In an electorate the size of Switzerland, the feeling is anything but neutral.
From its snow-capped mountains to sandy beaches, battle lines are being drawn between two well-known locals as the fight for Eden-Monaro begins.
On one side is Dr Peter Hendy, the incumbent Liberal member. On the other is Dr Mike Kelly, the man he ousted from the seat three years earlier.
Their battleground is the 41,617-square-kilometre electorate which takes in Yass, Murrumbateman, Queanbeyan, Tumut, Tumbarumba, Cooma, Bombala, Bega, Eden, Merimbula and Narooma.
For the past 44 years, the party that has taken the vast electorate in south-eastern NSW has taken government.
While Dr Hendy secured the seat with a wafer-thin 0.6 per cent majority at the 2013 election, political analysts believe the recent shift in electoral boundaries could help swing the vote further in the Coalition's favour.
"The new boundaries take in much more rural areas than before, and exclude Batemans Bay, so if anything the electorate may have shifted slightly more conservative," Dr Jill Sheppard, a lecturer with Australian National University's School of Politics and International Relations, said.
"Previously, Batemans Bay and Queanbeyan were the two main centres of the seat. Now, the population of Eden-Monaro is split between Queanbeyan and Yass, with the rest of the electorate dispersed from Adelong in the west to Thredbo and Eden in the south. Candidates will have to tread new ground around Tumut and Yass and come to grips with the issues facing these newly added towns."
But while some say this could make the electorate lose its legendary bellwether status, Dr Brendan McCaffrie from the Institute for Governance and Policy Analysis at the University of Canberra reckoned this shift may encourage Eden-Monaro to behave more like the bellwether it has been.
"Over the past couple of decades, the only major growth within the seat has been in Queanbeyan, which has been driven primarily by rising house prices in Canberra," Dr McCaffrie said.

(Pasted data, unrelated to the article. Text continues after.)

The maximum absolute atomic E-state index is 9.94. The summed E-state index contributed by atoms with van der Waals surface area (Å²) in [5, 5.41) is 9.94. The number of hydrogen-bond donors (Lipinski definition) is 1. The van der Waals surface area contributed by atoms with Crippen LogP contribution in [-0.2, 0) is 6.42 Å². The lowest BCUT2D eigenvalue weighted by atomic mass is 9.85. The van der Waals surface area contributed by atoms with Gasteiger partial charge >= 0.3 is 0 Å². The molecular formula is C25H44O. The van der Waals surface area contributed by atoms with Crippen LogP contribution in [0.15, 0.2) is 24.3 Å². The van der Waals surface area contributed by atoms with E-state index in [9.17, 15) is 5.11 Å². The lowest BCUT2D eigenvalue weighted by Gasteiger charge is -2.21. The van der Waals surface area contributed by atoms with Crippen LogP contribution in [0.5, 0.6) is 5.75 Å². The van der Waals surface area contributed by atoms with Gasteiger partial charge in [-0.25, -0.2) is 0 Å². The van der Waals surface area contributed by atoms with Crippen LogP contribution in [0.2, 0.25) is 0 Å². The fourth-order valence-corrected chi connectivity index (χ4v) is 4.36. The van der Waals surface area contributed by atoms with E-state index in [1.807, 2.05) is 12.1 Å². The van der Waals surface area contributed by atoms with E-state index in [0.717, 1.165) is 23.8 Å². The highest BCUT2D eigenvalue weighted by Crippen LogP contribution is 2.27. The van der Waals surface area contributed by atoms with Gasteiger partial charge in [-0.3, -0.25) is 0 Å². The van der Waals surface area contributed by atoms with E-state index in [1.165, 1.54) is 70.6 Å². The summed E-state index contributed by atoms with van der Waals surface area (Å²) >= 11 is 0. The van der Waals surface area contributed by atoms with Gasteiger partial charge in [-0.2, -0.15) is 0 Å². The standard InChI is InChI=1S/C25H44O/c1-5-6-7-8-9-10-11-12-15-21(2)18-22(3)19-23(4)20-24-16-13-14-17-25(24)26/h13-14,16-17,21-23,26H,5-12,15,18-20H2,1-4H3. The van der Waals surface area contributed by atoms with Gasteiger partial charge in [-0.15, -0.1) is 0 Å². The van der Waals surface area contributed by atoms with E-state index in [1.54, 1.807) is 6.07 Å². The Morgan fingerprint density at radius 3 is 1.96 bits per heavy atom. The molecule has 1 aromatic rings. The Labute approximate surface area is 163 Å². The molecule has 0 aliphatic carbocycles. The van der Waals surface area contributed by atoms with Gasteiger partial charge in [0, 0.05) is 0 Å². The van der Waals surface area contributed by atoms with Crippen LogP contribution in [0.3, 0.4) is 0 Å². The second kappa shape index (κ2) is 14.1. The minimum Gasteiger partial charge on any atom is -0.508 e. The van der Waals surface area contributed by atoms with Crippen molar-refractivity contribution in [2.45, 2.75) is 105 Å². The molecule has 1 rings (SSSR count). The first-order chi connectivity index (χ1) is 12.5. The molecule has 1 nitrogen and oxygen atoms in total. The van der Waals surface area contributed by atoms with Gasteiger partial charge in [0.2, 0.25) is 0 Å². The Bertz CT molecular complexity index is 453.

"This has meant a sharp increase in public servants living in Eden-Monaro, who are more likely to vote Labor and have been starting to shift the balance of the seat. Queanbeyan typically has been the most Labor-voting of the local government areas in Eden-Monaro.
"At the last three elections, although Eden-Monaro has voted with the winner, it had started to slightly favour Labor when compared with the national vote. On paper, it looks like this change may correct that tendency, at least for the short term."
But while Dr Hendy will have the advantages of office, Dr Kelly is still well known and regarded widely across the electorate from his six years in office.
This makes it anyone's game, emeritus professor of political science at the Australian National University in Canberra Dr John Warhurst said.
"If Mike Kelly had given up, you might say it would be less likely [that Dr Hendy would lose] but the fact is he's got those six years of being an MP, so perhaps the advantages that Peter Hendy might otherwise have as the incumbent don't apply so much," Professor Warhurst said.
A strong relationship with voters right across the electorate is what former member for Eden-Monaro Gary Nairn believes is key to winning or losing the seat.
"Because of the geography to an extent, the communities become quite distinct in themselves," Mr Nairn said.
"The things that were going on in Eden were very different to what was going on in Merimbula or Bega so you really have to build those strong relationships in each of those major locations."
This balance is the key to Eden-Monaro's bellwether reputation, Mr Nairn said. "I would say there's a little bit of the whole of Australia in Eden-Monaro, which you can't say for most other electorates."
Dr McCaffrie disagrees: "[Eden-Monaro is] less ethnically diverse than the rest of the nation, has fewer people employed as professionals and has more farmers, and thanks to recent changes, more public servants than the nation as a whole.
"The bellwether status relies on the fact that there is a stable balance between Liberal-voting rural areas like Cooma, and the Snowy Mountains, more-Labor voting areas, especially Queanbeyan, and a large stretch of coastal areas that tend to swing to the winning side."
Dr Sheppard said voters in Eden-Monaro know that the eyes of the country turn to them on election night "for superstitious reasons or otherwise".
"The vastly changed boundaries of the electorate may cause some surprises come election day," she said.
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